- As the entries will be judged anonymously, your abstract should not contain identifying information (e.g. names, bibliographic references etc.). The presence of any potentially identifying information will disqualify the abstract from the competition.
Abstracts will be deemed not eligible and therefore disqualified from winning FARE award if found to have any of the following:
- Inclusion of references (including DOI numbers, OMIM numbers or hyperlinks/hyperlinks to websites/datasets/coding tools).
- Inclusion of potential identifiable information (e.g. author name, affiliation, referencing a paper in which the author or their lab members are key authors, patents, clinical trial IDs).
- The author’s data was published before January 1st of this year.
- Data is not significantly different from previous winning abstracts (if you are a previous FARE winner).
Yes. If your abstract meets conditions for disqualification, you will receive a courtesy notification email. Note that you will not have an opportunity to re-submit your abstract or have it reconsidered for FARE award once your abstract is deemed disqualified. Therefore, prepare your abstract carefully to avoid grounds for disqualification.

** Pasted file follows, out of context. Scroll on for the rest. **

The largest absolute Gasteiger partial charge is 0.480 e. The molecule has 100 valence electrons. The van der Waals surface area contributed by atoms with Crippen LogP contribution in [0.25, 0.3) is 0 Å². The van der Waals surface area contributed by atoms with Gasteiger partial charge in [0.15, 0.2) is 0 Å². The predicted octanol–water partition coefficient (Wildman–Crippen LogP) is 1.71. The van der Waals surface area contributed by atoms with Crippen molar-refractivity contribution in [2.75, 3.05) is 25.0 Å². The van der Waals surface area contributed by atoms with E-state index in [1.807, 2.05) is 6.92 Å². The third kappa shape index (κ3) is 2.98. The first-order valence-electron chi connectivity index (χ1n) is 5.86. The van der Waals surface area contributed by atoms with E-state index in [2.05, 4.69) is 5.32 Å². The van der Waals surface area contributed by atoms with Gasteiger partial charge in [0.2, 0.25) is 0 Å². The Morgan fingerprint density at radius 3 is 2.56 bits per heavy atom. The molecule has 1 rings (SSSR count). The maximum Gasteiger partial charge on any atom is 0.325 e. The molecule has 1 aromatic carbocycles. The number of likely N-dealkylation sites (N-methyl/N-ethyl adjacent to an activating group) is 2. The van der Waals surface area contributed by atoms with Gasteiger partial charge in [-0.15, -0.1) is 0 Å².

No. Each qualifying fellow may submit only one FARE abstract.
No. You should revise the abstract (i.e. it should reflect current data, not just a rehash of last year's data).
FARE winners are also being asked to serve as judges. Since judges are not allowed to evaluate their own abstracts, we ask that winners who also are applying to FARE they submit their abstract to a different study section from the one they will be judging.
All attempts are made to place each abstract in the author's first-choice of study section. However, at times the number of abstracts submitted to a study section exceeds a reasonable number, and abstracts must be moved to their second- or third-choice study section. In this situation, abstracts are placed in the first-choice study section in the order by which they are submitted. Therefore, the earlier you submit, the more likely your abstract will be placed in your first-choice study section.